It looks like cord cutting is forcing cable TV and satellite TV providers to push back against the high cost of content with sports content being one of the main areas.
Recently we saw DISH along with their streaming service Sling TV drop FOX regional sports networks. Later, DISH and Sling TV also dropped NBC Sports Chicago from their lineup. More recently, Comcast and DISH dropped the Denver-based Altitude Sports.
According to Altitude Sports, Comcast is asking them to take cuts of 50% to 70% compared to their last contract.
DISH has even come out and stated that it is “unlikely” DISH or Sling TV will be getting FOX regional sports networks. During DISH’s second quarter 2019 earnings call, DISH executives pushed the idea of how costly FOX RSNs are and how few viewers really watch them. DISH did acknowledge they do expect to lose subscribers but hope the ones who stay will get a price break. Hopefully, this means Sling TV and DISH customers see a price cut.
DISH went on to say during their third quarter 2019 earnings call that the subscribers who want RSNs have likely already left their service. This has left DISH to feel that the benefit of paying high prices to get FOX RSNs back would likely not be money well spent.
DISH sent Cord Cutters News this statement about the future of FOX RSNs on DISH and Sling TV: “We are always willing to engage in proposals that are fair for our customers, but based upon Sinclair’s offer, we have not reached a deal to bring the FOX RSNs back to Sling customers. At this time, we believe it is unlikely that we will come to an agreement to restore this programming. The price that Sinclair is demanding for these channels is not a good economic deal for Sling TV or for our customers.”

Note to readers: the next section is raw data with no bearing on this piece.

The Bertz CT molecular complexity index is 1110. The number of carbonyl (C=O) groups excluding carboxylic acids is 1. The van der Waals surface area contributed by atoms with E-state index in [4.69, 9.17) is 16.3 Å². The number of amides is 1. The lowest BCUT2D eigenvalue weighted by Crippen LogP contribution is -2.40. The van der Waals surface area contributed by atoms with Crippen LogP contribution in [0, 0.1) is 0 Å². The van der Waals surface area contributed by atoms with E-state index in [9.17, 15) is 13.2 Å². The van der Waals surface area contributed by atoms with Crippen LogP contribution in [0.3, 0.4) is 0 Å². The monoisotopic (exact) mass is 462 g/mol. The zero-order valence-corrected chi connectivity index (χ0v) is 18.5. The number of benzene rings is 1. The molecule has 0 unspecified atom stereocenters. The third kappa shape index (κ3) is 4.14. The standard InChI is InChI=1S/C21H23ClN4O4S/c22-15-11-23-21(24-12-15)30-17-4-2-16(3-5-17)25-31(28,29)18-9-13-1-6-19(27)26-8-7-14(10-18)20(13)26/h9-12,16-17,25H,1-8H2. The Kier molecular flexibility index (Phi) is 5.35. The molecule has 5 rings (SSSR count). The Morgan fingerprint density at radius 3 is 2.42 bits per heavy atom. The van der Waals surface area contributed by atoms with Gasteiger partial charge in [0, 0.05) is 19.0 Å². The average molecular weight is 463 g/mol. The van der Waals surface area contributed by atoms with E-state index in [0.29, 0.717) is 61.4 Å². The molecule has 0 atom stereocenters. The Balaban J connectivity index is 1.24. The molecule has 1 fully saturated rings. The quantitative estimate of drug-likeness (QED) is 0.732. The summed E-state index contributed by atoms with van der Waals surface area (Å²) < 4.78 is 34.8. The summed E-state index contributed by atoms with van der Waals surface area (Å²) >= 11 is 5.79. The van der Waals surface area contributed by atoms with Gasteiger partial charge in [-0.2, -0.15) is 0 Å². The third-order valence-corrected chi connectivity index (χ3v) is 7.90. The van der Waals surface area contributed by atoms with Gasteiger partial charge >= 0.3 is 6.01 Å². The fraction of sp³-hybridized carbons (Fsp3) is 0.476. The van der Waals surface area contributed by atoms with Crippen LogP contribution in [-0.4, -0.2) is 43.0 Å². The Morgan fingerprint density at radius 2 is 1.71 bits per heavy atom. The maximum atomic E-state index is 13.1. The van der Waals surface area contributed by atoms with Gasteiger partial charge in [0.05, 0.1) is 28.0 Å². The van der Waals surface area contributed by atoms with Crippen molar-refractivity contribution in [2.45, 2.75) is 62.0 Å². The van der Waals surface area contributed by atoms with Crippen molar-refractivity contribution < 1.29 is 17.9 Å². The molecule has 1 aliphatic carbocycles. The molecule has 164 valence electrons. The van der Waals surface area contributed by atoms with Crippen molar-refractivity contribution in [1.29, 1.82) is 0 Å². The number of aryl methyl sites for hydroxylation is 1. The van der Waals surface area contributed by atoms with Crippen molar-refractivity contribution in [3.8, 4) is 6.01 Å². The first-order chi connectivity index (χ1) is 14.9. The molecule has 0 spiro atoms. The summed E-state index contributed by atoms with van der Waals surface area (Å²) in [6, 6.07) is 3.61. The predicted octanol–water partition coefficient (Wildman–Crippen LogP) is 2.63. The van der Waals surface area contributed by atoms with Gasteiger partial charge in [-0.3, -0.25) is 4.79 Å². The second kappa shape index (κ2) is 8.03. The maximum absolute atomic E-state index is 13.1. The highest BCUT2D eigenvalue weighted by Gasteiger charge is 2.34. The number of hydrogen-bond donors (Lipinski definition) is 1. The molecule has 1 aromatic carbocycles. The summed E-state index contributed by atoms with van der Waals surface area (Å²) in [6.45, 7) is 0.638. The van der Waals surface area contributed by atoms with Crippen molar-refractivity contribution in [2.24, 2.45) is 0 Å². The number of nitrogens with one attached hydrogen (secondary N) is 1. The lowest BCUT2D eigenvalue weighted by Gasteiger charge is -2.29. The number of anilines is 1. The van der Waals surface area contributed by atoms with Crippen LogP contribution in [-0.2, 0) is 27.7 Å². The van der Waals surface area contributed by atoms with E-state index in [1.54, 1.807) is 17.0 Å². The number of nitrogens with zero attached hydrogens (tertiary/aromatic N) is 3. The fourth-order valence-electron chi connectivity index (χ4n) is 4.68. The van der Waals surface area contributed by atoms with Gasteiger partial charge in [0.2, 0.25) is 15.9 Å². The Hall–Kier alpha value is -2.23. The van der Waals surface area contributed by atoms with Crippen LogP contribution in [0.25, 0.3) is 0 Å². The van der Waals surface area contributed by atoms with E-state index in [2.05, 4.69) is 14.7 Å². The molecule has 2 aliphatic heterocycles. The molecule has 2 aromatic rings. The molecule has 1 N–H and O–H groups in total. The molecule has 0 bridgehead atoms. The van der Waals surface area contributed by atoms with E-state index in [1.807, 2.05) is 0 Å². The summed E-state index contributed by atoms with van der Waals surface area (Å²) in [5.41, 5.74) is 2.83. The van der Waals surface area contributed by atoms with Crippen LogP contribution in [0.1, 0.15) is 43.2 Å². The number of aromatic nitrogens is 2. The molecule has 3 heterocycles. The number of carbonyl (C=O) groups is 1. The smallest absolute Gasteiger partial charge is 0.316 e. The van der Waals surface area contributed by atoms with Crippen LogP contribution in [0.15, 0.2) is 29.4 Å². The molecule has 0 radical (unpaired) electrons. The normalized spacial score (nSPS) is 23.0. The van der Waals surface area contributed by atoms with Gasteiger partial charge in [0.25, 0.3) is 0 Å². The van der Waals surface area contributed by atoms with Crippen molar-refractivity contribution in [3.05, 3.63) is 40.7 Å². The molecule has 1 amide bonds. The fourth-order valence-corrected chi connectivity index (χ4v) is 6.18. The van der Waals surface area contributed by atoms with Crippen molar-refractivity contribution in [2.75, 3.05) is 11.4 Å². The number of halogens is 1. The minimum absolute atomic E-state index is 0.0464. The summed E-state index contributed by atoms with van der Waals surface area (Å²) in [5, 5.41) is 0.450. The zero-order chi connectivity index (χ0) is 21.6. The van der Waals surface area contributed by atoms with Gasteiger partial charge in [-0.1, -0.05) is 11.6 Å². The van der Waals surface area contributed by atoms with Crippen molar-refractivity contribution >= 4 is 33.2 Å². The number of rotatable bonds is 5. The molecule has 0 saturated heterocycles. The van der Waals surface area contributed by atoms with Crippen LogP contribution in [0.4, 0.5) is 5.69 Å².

This marks a dramatic shift in the world of pay TV. These moves by DISH and Comcast are likely one of the reasons that MLB owners voted to take back rights for in-market streaming of MLB games. According to a report, the Yankees are working with Amazon to offer a streaming option for games airing on YES networks.
NBA TV this year for the first time offered an option to subscribe directly to NBA TV to watch nationally aired games as well as studio programming without cable TV.
The NFL announced that they are looking at a possible new streaming partnership with Amazon. They stopped short of what that partnership would look like, but NFL Sunday Ticket’s contract with DIRECTV will be coming to an end after the 2020–2021 season.
The question now is how far will this go. Could we soon see more cord cutting–friendly streaming services from the likes of the NFL, NBA, and MLB? Or will cable TV companies win out and get better deals for rights to air sporting events?
What is clear is the days of paying anything to get sporting events seems to be coming to an end.
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